Keywords: Poly(L-lactic acid), Starch, Green composites, Nucleating performance, Fluidity, Crystalization.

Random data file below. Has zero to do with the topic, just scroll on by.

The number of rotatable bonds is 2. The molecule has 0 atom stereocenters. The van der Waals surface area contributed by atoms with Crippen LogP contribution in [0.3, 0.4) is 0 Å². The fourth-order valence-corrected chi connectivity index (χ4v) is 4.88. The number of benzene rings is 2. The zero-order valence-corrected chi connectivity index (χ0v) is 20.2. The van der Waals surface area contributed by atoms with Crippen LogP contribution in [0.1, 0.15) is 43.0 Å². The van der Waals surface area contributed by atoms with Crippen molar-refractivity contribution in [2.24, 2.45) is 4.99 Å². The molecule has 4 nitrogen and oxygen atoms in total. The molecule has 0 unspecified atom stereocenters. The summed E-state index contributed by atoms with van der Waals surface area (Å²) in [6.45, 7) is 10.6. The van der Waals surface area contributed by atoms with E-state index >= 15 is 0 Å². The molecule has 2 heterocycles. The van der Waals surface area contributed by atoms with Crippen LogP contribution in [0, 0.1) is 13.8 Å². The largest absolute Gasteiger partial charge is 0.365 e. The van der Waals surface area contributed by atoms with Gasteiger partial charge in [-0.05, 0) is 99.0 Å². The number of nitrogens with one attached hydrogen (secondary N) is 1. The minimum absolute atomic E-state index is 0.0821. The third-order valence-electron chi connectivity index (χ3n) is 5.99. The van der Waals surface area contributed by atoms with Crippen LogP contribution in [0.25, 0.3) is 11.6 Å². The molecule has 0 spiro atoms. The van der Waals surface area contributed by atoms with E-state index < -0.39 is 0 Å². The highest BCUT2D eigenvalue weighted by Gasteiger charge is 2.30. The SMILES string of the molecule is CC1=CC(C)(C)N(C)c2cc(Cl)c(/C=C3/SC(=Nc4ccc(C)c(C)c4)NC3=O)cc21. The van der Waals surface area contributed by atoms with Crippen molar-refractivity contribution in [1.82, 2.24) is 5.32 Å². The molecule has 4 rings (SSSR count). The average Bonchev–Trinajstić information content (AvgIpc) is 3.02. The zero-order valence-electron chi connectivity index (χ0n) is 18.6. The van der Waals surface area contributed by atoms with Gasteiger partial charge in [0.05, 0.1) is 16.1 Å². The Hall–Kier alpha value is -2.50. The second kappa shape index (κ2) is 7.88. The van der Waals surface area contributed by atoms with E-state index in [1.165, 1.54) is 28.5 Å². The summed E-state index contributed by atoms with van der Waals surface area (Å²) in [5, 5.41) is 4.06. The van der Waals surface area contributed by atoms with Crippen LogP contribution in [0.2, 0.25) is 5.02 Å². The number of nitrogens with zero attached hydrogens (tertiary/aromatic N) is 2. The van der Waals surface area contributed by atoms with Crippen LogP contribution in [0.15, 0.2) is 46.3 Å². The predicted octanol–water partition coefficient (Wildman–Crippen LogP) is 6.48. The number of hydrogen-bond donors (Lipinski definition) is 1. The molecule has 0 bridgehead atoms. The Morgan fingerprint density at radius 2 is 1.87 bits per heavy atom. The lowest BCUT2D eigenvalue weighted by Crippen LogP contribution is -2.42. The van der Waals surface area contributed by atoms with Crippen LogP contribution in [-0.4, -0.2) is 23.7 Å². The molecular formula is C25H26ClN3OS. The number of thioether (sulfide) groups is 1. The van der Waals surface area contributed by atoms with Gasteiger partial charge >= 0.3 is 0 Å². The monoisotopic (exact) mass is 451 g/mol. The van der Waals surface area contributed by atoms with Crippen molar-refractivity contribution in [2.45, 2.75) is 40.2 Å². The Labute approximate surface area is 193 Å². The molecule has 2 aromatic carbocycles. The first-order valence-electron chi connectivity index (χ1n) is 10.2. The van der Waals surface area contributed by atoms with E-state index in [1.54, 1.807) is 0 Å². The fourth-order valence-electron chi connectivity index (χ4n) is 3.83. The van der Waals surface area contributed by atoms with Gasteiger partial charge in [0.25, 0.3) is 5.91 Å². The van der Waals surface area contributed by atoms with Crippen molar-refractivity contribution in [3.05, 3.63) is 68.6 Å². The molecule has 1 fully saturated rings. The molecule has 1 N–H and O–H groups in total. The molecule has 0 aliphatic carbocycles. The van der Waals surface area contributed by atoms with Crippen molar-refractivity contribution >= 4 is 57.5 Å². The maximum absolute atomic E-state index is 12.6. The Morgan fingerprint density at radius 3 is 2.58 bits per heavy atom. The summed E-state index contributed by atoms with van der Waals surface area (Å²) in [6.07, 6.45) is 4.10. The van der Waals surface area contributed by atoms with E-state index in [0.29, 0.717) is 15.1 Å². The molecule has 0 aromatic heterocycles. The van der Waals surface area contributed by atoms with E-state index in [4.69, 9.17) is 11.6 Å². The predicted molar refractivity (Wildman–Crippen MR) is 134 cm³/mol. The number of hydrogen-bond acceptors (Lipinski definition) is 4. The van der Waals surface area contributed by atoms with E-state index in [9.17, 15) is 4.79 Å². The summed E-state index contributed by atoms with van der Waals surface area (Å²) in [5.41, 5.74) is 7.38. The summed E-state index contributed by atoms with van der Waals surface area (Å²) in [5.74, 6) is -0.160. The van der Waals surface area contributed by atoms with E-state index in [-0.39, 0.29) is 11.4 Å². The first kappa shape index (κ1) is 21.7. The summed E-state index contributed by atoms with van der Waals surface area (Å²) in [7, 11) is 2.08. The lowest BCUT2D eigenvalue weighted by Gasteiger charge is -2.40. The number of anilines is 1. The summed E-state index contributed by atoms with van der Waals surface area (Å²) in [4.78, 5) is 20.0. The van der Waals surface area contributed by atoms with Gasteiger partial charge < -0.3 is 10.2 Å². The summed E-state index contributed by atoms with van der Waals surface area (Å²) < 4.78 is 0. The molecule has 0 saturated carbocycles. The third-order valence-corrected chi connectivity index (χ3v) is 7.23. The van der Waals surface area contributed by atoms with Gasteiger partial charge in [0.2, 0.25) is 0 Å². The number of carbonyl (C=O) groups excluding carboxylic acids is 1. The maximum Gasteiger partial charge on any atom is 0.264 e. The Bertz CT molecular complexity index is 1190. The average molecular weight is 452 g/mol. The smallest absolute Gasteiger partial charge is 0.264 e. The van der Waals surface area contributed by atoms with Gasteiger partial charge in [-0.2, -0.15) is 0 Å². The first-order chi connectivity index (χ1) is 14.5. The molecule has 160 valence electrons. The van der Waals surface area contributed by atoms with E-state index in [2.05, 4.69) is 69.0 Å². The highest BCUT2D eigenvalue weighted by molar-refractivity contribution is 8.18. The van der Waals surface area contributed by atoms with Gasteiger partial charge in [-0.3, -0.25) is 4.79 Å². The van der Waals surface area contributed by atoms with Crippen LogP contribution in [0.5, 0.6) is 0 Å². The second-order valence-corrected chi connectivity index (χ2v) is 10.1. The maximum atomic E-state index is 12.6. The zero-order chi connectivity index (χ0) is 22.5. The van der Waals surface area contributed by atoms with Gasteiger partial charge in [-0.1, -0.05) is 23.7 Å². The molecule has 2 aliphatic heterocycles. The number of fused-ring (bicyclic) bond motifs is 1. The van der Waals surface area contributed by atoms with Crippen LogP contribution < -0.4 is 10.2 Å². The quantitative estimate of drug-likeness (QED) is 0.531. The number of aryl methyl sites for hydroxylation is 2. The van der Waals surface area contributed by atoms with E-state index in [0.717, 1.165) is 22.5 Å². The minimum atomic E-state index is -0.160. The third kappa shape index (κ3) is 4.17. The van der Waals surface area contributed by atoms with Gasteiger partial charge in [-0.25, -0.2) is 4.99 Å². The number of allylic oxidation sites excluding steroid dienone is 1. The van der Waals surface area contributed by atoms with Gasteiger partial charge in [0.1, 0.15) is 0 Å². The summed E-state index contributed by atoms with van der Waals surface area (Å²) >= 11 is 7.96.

It is well-known that Poly(L-lactic acid) (PLLA) is a very typical green thermoplastic polymer, and there exists many advantages such as biodegradable performance, biocompatibility, easy process, etc [1]. Thus, an increasing number of studies results based on PLLA were reported by scientists, and PLLA has been identified as a leader of biodegradable polymer materials. However, there are still some disadvantages to restrict the growing application of PLLA in industry and agriculture. Especially, materials based on PLLA often need to be modified by addition of functional additives to meet different application requirements. For example, Xiong et al. [2] introduced starch with surface hydrophobic modification using epoxidized itaconic acid or epoxidized cardanol to improve mechanical and thermal properties of PLA. The addition of modification starch made the tensile strength of PLA increase from about 35 MPa to over 50 MPa, and the crystallization ability of PLA was enhanced significantly. In order to reinforce the ultraviolet-resistance properties of PLA to meet outdoor application requirement, nanosilver was introduced into PLA to promote the ultraviolet-resistance properties and study the photochemical degradation. The experimental results showed that the neat PLA was more sensitive to photodegradation than PLA/nanosilver composites [3].